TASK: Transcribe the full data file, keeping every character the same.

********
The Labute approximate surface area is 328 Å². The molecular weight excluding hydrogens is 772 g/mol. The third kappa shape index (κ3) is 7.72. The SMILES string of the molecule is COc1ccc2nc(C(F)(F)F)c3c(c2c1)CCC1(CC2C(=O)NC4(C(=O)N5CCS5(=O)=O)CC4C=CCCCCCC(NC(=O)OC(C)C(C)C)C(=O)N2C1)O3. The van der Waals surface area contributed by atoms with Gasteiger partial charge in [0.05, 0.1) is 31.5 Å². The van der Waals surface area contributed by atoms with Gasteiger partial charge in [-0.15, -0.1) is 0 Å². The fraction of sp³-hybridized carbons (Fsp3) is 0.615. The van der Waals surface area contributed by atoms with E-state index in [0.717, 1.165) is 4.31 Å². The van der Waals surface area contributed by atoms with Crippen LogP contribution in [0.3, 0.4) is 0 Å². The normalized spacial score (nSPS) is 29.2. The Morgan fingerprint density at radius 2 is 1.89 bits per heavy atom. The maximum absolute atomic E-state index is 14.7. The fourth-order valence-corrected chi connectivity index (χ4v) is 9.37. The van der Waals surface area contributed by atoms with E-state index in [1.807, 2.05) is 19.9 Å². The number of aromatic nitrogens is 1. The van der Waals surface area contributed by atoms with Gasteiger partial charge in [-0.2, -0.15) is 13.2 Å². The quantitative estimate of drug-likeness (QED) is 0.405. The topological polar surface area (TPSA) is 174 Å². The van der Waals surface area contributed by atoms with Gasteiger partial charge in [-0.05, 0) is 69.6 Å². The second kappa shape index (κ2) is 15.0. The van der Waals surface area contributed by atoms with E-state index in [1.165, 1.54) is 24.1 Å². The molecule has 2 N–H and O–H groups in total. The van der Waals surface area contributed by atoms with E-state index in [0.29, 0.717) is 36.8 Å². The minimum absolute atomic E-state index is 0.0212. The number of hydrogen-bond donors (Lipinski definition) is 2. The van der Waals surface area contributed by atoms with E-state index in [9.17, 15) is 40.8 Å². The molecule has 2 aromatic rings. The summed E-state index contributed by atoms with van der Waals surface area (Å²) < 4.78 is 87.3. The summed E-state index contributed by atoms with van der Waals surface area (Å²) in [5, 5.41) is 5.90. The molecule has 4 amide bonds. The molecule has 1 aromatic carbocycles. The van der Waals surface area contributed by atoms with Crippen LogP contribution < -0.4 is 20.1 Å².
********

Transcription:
The Labute approximate surface area is 328 Å². The molecular weight excluding hydrogens is 772 g/mol. The third kappa shape index (κ3) is 7.72. The SMILES string of the molecule is COc1ccc2nc(C(F)(F)F)c3c(c2c1)CCC1(CC2C(=O)NC4(C(=O)N5CCS5(=O)=O)CC4C=CCCCCCC(NC(=O)OC(C)C(C)C)C(=O)N2C1)O3. The van der Waals surface area contributed by atoms with Gasteiger partial charge in [0.05, 0.1) is 31.5 Å². The van der Waals surface area contributed by atoms with Gasteiger partial charge in [-0.15, -0.1) is 0 Å². The fraction of sp³-hybridized carbons (Fsp3) is 0.615. The van der Waals surface area contributed by atoms with E-state index in [0.717, 1.165) is 4.31 Å². The van der Waals surface area contributed by atoms with Crippen LogP contribution in [0.3, 0.4) is 0 Å². The normalized spacial score (nSPS) is 29.2. The Morgan fingerprint density at radius 2 is 1.89 bits per heavy atom. The maximum absolute atomic E-state index is 14.7. The fourth-order valence-corrected chi connectivity index (χ4v) is 9.37. The van der Waals surface area contributed by atoms with E-state index in [1.807, 2.05) is 19.9 Å². The number of aromatic nitrogens is 1. The van der Waals surface area contributed by atoms with Gasteiger partial charge in [-0.2, -0.15) is 13.2 Å². The quantitative estimate of drug-likeness (QED) is 0.405. The topological polar surface area (TPSA) is 174 Å². The van der Waals surface area contributed by atoms with Gasteiger partial charge in [-0.05, 0) is 69.6 Å². The second kappa shape index (κ2) is 15.0. The van der Waals surface area contributed by atoms with E-state index in [1.165, 1.54) is 24.1 Å². The molecule has 2 N–H and O–H groups in total. The van der Waals surface area contributed by atoms with E-state index in [0.29, 0.717) is 36.8 Å². The minimum absolute atomic E-state index is 0.0212. The number of hydrogen-bond donors (Lipinski definition) is 2. The van der Waals surface area contributed by atoms with E-state index in [9.17, 15) is 40.8 Å². The molecule has 2 aromatic rings. The summed E-state index contributed by atoms with van der Waals surface area (Å²) < 4.78 is 87.3. The summed E-state index contributed by atoms with van der Waals surface area (Å²) in [5, 5.41) is 5.90. The molecule has 4 amide bonds. The molecule has 1 aromatic carbocycles. The van der Waals surface area contributed by atoms with Crippen LogP contribution < -0.4 is 20.1 Å².